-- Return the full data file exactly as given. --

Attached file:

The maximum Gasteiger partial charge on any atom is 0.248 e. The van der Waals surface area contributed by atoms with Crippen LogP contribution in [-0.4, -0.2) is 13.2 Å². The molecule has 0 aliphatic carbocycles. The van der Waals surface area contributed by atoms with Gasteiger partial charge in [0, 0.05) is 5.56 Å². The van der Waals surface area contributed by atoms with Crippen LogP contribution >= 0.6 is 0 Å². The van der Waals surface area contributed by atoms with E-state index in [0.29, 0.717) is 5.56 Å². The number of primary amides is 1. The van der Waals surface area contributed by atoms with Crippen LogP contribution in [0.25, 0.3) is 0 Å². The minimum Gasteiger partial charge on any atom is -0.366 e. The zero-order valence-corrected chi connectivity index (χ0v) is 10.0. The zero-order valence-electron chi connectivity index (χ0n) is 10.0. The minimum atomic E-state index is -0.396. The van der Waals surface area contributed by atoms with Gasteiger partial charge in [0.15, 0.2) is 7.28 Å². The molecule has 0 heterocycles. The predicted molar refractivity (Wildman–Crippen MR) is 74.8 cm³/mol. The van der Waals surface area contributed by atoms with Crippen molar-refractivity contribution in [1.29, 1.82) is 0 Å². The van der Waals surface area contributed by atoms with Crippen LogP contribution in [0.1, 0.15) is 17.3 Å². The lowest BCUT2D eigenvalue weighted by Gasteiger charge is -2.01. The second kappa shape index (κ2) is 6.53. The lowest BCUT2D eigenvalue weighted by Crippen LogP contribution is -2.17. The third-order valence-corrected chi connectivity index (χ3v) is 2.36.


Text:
The maximum Gasteiger partial charge on any atom is 0.248 e. The van der Waals surface area contributed by atoms with Crippen LogP contribution in [-0.4, -0.2) is 13.2 Å². The molecule has 0 aliphatic carbocycles. The van der Waals surface area contributed by atoms with Gasteiger partial charge in [0, 0.05) is 5.56 Å². The van der Waals surface area contributed by atoms with Crippen LogP contribution >= 0.6 is 0 Å². The van der Waals surface area contributed by atoms with E-state index in [0.29, 0.717) is 5.56 Å². The number of primary amides is 1. The van der Waals surface area contributed by atoms with Crippen LogP contribution in [0.25, 0.3) is 0 Å². The minimum Gasteiger partial charge on any atom is -0.366 e. The zero-order valence-corrected chi connectivity index (χ0v) is 10.0. The zero-order valence-electron chi connectivity index (χ0n) is 10.0. The minimum atomic E-state index is -0.396. The van der Waals surface area contributed by atoms with Gasteiger partial charge in [0.15, 0.2) is 7.28 Å². The molecule has 0 heterocycles. The predicted molar refractivity (Wildman–Crippen MR) is 74.8 cm³/mol. The van der Waals surface area contributed by atoms with Crippen molar-refractivity contribution in [1.29, 1.82) is 0 Å². The van der Waals surface area contributed by atoms with Crippen LogP contribution in [0.1, 0.15) is 17.3 Å². The lowest BCUT2D eigenvalue weighted by Gasteiger charge is -2.01. The second kappa shape index (κ2) is 6.53. The lowest BCUT2D eigenvalue weighted by Crippen LogP contribution is -2.17. The third-order valence-corrected chi connectivity index (χ3v) is 2.36.